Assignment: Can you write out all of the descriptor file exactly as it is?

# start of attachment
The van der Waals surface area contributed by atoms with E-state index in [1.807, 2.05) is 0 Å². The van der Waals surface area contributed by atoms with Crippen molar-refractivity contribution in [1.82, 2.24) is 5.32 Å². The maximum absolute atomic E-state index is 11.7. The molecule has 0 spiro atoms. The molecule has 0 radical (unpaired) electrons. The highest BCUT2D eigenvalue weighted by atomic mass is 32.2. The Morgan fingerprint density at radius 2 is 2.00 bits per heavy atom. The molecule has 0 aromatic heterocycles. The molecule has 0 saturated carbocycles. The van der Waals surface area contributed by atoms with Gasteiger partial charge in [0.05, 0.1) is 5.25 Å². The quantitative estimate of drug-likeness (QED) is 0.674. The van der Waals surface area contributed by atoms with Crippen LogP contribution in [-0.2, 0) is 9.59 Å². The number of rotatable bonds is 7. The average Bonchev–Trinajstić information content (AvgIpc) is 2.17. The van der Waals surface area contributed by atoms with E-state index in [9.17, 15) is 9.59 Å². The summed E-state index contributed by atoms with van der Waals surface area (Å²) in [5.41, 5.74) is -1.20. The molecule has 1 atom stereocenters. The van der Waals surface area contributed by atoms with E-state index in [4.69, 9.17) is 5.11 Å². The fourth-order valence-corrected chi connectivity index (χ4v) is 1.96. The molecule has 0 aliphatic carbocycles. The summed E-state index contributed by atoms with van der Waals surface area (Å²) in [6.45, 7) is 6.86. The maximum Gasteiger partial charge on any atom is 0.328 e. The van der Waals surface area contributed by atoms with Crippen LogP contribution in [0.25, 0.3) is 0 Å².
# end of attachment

The van der Waals surface area contributed by atoms with E-state index in [1.807, 2.05) is 0 Å². The van der Waals surface area contributed by atoms with Crippen molar-refractivity contribution in [1.82, 2.24) is 5.32 Å². The maximum absolute atomic E-state index is 11.7. The molecule has 0 spiro atoms. The molecule has 0 radical (unpaired) electrons. The highest BCUT2D eigenvalue weighted by atomic mass is 32.2. The Morgan fingerprint density at radius 2 is 2.00 bits per heavy atom. The molecule has 0 aromatic heterocycles. The molecule has 0 saturated carbocycles. The van der Waals surface area contributed by atoms with Gasteiger partial charge in [0.05, 0.1) is 5.25 Å². The quantitative estimate of drug-likeness (QED) is 0.674. The van der Waals surface area contributed by atoms with Crippen LogP contribution in [-0.2, 0) is 9.59 Å². The number of rotatable bonds is 7. The average Bonchev–Trinajstić information content (AvgIpc) is 2.17. The van der Waals surface area contributed by atoms with E-state index in [9.17, 15) is 9.59 Å². The summed E-state index contributed by atoms with van der Waals surface area (Å²) in [5.41, 5.74) is -1.20. The molecule has 1 atom stereocenters. The van der Waals surface area contributed by atoms with E-state index in [4.69, 9.17) is 5.11 Å². The fourth-order valence-corrected chi connectivity index (χ4v) is 1.96. The molecule has 0 aliphatic carbocycles. The summed E-state index contributed by atoms with van der Waals surface area (Å²) in [6.45, 7) is 6.86. The maximum Gasteiger partial charge on any atom is 0.328 e. The van der Waals surface area contributed by atoms with Crippen LogP contribution in [0.25, 0.3) is 0 Å².